The Southwestern Historical Quarterly, Volume 63, July 1959 - April, 1960 Page: 364
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Southwestern Historical Quarterly
187o at the age of only forty-six years. Emma Altgelt survived her
husband by many years; she died in 1912 at the age of eighty-eight
years. Both are buried at "Wassenberg" on a burial plot sur-
rounded by a stone wall. Survived by a large family of descendants,
Emma and Ernst Altgelt deserve to be remembered among the
finest pioneers of Texas. Presented herewith in translation are
Mrs. Altgelt's reminiscences.
Even as a child I was greatly interested in reports from strange
parts of the world, the farther away they were, the more beautiful
the countries seemed to me. One of my relatives who had gone to
Texas in the forties with the Adelsverein3 had come back on a visit
to the Rhine. He told many enthusiastic stories about his new
home. I was thrilled when I listened to him describing the charms
of that recently opened paradise, the eternally blue sky, the radiant
sun about the great uncultivated, uninhabited land, tempting
tropical fruits, Indians and wild animals, too, to break the
monotony of existence, and above all else, golden freedom. Texas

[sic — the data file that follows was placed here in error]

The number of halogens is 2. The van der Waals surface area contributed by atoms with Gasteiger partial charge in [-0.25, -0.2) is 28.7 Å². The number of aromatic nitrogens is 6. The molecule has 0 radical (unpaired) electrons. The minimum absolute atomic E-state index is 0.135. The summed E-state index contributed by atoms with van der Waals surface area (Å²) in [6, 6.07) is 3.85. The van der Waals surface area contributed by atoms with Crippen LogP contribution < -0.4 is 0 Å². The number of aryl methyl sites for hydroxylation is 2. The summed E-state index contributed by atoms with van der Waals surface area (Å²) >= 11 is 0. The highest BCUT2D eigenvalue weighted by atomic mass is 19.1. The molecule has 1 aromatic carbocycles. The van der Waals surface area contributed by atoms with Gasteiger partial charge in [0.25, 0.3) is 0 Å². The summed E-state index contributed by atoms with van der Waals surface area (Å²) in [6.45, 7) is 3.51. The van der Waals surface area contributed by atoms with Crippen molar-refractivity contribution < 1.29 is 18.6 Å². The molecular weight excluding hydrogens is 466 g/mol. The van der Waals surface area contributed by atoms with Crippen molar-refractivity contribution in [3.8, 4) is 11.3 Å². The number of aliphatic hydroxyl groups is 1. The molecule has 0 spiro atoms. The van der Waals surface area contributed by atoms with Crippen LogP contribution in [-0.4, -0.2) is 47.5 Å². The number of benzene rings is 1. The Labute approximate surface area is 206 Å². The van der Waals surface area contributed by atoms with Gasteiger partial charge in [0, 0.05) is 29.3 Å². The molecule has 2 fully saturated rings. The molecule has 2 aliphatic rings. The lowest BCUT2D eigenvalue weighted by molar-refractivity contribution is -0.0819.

became the land of my dreams. I needed only some outside cause
to induce me to carry out my secretly nurtured plans to immigrate.
It came unsolicited. Sad misfortunes in our family, the prospect of
a dependent position for the future gave impetus to the thought
of securing independence as a teacher in the country where to
work is not a disgrace, but is richly rewarded. Relatives, owners
of estates with large families, adolescent workers, were immigrat-
ing to Texas. I joined them.
I was thrilled when I saw the ocean. Entering the sea from
Bremen was not enchanting. The gray autumn clouds were pour-
ing down rain. In October, 1854, we took passage on a sailing ves-
sel for Galveston. It was our captain's first trip. Of course, he was a
good and kind man. Besides his wife, his sister was a fellow pas-
senger, both of them entertaining ladies. The captain's sister
became a friend of mine. Her sincere friendliness was like a charm
for me, whenever homesickness crept up on me. I gladly pass over
aThe Adelsverein (Verein zum Schutze deutscher Einwanderer in Texas) was a
society of German noblemen organized for the purpose of buying tracts of land in
Texas. See Rudolph L. Biesele, The History of the German Settlements in Texas,
x83x1-86x (Austin, 1930), 2n.
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Texas State Historical Association. The Southwestern Historical Quarterly, Volume 63, July 1959 - April, 1960, periodical, 1960; Austin, Texas. (texashistory.unt.edu/ark:/67531/metapth101186/m1/462/: accessed September 22, 2017), University of North Texas Libraries, The Portal to Texas History, texashistory.unt.edu; crediting Texas State Historical Association.